The answer was to give him a second apprentice, whom was to continue on his work from here on out. The fourth film reveals at the end it's actually Detective Hoffman, a character who previously appeared in the background for the third film. The next few films delve into his background, showcasing what turned him onto this path, and his rivalry with former apprentice Amanda Young. Unfortunately, Costas Mandylor is unable to rise to the task, giving dull performances that leaves the viewers yearning for an illogical reveal that John Kramer faked his death. It doesn't help that Hoffman seems to only have one storyline that's played to the death. Be it against Agent Strahm or Jill Tuck, it seems his only storyline involves keeping ahold of his title as the new Jigsaw.

Speaking of Jill, it never seemed like the writers knew what to actually do with her. At first, she appears in flashbacks and police interrogations, as a plot device to flesh out the backstory of her ex-husband, John Kramer. But then she gets that mysterious box, hiding what's inside it until the next film. There, we see John actually confided in Jill about his methods, even leaving her pictures of his last targets inside the aforementioned box.

These moments make it feel like she's a part of something bigger than just playing the ex-wife, and once she places that trap upon Hoffman, it seems she's been set up as the real heir to Jigsaw. The only problem is that Hoffman actually escapes from his "inescapable" trap, and the final film leaves Jill to playing the generic helpless female character, because all we need is another female who just runs, hides and screams.

Each film seems to follow the exact same pattern, allowing two different plots to play out simultaneously. The first will follow the lead character who's taking part in Jigsaw's games, while the second involves the current Jigsaw killer, be it the character enacting their own agenda, or a police officer on the hunt for him. The first four films had a clear link between the two, as the stories managed to come together by the end to wrap things up for that film. It's in the last three where the stories are tenuously linked, as the writers strain to follow the formula and connect the trials of a bland lead character with Hoffman's tale.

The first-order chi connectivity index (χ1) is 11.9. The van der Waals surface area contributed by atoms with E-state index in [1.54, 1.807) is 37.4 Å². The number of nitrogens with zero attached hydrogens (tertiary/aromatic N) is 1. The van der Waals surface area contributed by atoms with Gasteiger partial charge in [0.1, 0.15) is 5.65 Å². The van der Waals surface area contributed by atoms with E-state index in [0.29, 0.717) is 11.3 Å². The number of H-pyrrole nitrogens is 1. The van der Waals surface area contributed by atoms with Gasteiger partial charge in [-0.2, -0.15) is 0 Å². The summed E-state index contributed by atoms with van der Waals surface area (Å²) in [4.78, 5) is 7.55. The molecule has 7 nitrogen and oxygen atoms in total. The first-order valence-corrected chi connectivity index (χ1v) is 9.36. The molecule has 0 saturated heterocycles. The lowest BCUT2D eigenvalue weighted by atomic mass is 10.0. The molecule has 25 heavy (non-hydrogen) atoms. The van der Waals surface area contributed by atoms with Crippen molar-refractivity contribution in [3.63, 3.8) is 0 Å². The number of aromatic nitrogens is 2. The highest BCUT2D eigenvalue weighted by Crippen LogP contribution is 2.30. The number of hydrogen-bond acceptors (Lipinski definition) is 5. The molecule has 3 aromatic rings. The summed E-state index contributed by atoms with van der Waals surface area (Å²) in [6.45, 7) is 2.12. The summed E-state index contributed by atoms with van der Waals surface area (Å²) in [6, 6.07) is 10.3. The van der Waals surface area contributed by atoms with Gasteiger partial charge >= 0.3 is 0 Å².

One of the more interesting aspects is the interconnected feel, which the franchise manages to take on. One such example is in Saw V, we're shown the abduction of a man who tried to cut himself. This is a nod to one of the first traps in the franchise, which showed that same man having to escape from a barbed wire maze. This method proved to be helpful, as Saw VI gives a rational explanation for Amanda's irrational behaviour at the end of Saw III. This aspect feels like a precursor to what Marvel's currently doing, with their cinematic universe.


There are quite a few negative aspects, which regularly pop up throughout the franchise. The erratic editing is a bugbear, serving little purpose than to seemingly cause annoyance to the viewers. There is also a constant usage of flashbacks, as we're taken to aspects which we've already seen in previous instalments, or even earlier in that exact film. This part feels like we're being spoon-fed the connection, rather than allowing franchise fans to work the connection out for themselves.

Be it an eighth film or a reboot, there have been talks of Saw returning to the big screen. If we've learned anything from the many reboots and sequels, a once-popular franchise, be it horror or not, will always have room to return. In this reviewers eyes, the Saw sequels failed to fulfil any potential the first one promised, so can this be one of the few franchises that stays dead? Unlikely, but one can hope.



Individual ratings:

Saw (2004) - 4/5
Saw II (2005) - 2.5/5
Saw III (2006) - 1/5
Saw IV (2007) - 2.5/5
Saw V (2008) - 2/5
Saw VI (2009) - 1.5/5
Saw: The Final Chapter (2010) - 0.5/5

Overall franchise rating: 2/5